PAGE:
Like many other spices, cinnamon has antibacterial and anti-inflammatory properties. It’s been shown to conquer E. coli, among other types of bacteria. Researchers have even discovered recently that it’s rich in antioxidants called polyphenols – another reason it’s good for your heart. It’s also high in fiber (after all, it comes from the bark of a tree) and can reduce heartburn in some people.
Cloves, an aromatic spice common in Indian cooking, contain an anti-inflammatory chemical called eugenol. In recent animal studies, this chemical inhibited COX-2, a protein that spurs inflammation (the same protein that so-called COX-2 inhibitor drugs such as Celebrex quash). Cloves also ranked very high in antioxidant properties in one study. The combination of anti-inflammatory and antioxidant properties spells heaps of health benefits, from boosting protection from heart disease to helping stave off cancer, as well as slowing the cartilage and bone damage caused by arthritis. Compounds in cloves, like those found in cinnamon, also appear to improve insulin function.
Have a toothache? Put a couple of whole cloves in your mouth. Let them soften a bit, then bite on them gently with good molars to release their oil. Then move them next to the painful tooth and keep them there for up to half an hour. Clove oil has a numbing effect in addition to bacteria-fighting powers. In test tubes, cloves also killed certain bacteria that were resistant to antibiotics.
Coriander seeds yield cilantro, also known as Chinese parsley, a staple herb in Mexican, Thai, Vietnamese, and Indian cooking. The seeds have been used for thousands of years as a digestive aid. Try making a strong tea from crushed seeds (strain before drinking). The herb can be helpful for some people with irritable bowel syndrome, as it calms intestinal spasms that can lead to diarrhea. Preliminary studies in animals support another traditional use for coriander – as an anti-anxiety herb. Its essential oil appears to fight bacteria, including E. coli and salmonella. It’s also being studied for its potential cholesterol-reducing benefits and has been shown to lower cholesterol in animals. Like many other herbs, this one acts as an antioxidant. According to one study, cilantro leaves provide the most antioxidant punch.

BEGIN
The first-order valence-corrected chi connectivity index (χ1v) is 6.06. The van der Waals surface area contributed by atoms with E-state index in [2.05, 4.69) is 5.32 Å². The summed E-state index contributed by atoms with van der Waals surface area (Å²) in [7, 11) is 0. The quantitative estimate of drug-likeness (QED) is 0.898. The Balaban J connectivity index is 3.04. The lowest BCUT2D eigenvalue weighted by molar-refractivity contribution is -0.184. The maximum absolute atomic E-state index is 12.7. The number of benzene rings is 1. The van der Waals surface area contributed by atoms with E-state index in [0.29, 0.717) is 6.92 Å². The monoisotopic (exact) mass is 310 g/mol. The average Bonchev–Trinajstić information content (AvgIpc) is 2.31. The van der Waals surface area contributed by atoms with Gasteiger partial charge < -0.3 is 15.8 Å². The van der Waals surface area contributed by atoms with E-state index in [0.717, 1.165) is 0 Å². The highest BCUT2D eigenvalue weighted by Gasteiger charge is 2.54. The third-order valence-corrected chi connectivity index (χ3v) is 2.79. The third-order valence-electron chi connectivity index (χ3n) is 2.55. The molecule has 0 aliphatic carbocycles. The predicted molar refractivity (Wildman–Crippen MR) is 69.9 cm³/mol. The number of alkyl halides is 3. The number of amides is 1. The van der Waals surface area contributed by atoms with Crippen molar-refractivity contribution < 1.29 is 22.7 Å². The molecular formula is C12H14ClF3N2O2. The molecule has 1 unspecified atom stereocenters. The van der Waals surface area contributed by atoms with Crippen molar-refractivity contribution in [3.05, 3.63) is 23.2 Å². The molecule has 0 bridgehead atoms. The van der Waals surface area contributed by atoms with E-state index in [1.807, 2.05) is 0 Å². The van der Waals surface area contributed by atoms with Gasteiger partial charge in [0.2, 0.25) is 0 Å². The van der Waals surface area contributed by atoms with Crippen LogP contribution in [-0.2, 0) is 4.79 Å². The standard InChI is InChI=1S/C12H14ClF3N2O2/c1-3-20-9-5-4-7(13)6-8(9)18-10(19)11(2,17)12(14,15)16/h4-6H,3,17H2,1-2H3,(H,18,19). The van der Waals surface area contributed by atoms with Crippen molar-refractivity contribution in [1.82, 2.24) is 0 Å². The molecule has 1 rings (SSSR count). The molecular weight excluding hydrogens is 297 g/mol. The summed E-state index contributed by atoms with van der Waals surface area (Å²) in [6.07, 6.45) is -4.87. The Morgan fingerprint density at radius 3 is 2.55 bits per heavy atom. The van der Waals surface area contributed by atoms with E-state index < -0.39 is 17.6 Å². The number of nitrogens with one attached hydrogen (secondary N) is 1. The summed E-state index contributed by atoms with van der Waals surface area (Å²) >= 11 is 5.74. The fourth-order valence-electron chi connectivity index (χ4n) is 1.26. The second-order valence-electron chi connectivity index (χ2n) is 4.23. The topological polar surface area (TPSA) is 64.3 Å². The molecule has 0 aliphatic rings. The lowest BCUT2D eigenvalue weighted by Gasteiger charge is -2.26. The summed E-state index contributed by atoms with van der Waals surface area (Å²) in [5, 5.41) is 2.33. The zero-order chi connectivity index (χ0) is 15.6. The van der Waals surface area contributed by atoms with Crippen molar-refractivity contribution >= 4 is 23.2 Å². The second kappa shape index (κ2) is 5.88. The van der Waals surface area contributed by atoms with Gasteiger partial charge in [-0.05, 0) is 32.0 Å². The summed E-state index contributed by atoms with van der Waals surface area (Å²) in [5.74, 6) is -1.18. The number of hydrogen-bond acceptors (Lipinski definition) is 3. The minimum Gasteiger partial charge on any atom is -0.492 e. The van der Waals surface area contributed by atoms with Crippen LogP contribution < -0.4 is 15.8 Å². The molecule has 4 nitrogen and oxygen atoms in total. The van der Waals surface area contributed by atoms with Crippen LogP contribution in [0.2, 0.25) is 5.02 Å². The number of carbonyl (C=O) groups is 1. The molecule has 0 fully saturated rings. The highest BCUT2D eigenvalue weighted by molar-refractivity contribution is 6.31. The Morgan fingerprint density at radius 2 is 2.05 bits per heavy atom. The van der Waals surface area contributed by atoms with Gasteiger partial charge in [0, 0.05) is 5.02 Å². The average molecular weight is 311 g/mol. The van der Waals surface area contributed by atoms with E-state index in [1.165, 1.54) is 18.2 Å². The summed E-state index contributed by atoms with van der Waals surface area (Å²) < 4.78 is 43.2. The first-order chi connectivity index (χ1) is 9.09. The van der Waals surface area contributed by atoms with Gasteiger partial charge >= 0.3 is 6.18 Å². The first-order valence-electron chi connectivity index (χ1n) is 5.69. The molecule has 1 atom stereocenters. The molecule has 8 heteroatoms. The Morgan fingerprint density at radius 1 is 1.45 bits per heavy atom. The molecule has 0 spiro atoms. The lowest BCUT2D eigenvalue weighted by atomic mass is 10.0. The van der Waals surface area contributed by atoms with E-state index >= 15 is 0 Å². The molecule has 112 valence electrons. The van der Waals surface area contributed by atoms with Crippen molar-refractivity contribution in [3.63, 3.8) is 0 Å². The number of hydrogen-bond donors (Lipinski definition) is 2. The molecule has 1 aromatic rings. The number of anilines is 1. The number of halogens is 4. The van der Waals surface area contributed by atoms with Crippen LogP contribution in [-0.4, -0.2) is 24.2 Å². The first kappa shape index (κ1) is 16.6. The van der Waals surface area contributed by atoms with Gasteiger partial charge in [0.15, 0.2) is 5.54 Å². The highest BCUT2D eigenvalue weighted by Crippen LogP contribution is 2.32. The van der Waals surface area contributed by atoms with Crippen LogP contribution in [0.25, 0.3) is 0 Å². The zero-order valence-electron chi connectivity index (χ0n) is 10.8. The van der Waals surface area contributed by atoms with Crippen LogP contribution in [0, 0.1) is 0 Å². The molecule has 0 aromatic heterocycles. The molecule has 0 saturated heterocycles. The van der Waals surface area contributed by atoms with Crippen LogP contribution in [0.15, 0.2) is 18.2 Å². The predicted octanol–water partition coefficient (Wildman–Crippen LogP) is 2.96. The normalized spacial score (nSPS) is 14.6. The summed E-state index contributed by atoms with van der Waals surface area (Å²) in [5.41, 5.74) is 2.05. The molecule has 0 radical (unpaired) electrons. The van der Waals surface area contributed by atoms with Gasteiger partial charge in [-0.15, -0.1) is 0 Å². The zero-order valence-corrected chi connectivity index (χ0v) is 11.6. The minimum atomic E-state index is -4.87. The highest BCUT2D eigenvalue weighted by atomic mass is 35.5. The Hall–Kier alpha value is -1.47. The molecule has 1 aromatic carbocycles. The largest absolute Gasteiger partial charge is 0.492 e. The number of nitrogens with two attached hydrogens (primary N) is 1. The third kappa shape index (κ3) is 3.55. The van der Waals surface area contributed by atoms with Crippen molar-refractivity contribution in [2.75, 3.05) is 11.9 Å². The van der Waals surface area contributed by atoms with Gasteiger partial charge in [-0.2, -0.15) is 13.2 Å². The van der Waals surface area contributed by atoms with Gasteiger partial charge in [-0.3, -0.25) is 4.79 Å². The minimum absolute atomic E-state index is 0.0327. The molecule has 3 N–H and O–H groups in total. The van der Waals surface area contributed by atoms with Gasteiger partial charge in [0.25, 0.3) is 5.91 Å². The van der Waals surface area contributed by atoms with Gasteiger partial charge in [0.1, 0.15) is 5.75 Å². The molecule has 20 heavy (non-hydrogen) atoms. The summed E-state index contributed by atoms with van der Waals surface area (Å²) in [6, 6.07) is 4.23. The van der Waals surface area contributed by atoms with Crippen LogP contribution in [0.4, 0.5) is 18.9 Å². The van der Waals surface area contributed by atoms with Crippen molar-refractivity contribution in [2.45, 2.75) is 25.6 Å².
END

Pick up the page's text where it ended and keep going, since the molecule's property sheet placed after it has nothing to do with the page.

Smash a clove of garlic and take in the pungent fragrance. That famous odor comes from byproducts of allicin, the sulfur compound believed to be responsible for most of the herb’s medicinal benefits. It’s what gives garlic its “bite.” When eaten daily, garlic can help lower heart disease risk by as much as 76 percent. How? By moderately reducing cholesterol levels (by between 5 and 10 percent in some studies), by thinning the blood and thereby staving off dangerous clots, and by acting as an antioxidant. Garlic’s sulfur compounds also appear to ward off cancer, especially stomach and colorectal cancer. The compounds flush out carcinogens before they can damage cell DNA, and they force cancer cells that do develop to self-destruct. Strongly antibacterial and antifungal, garlic can help with yeast infections, some sinus infections, and the common cold. It can even repel ticks (as well as friends and family, if you eat enough).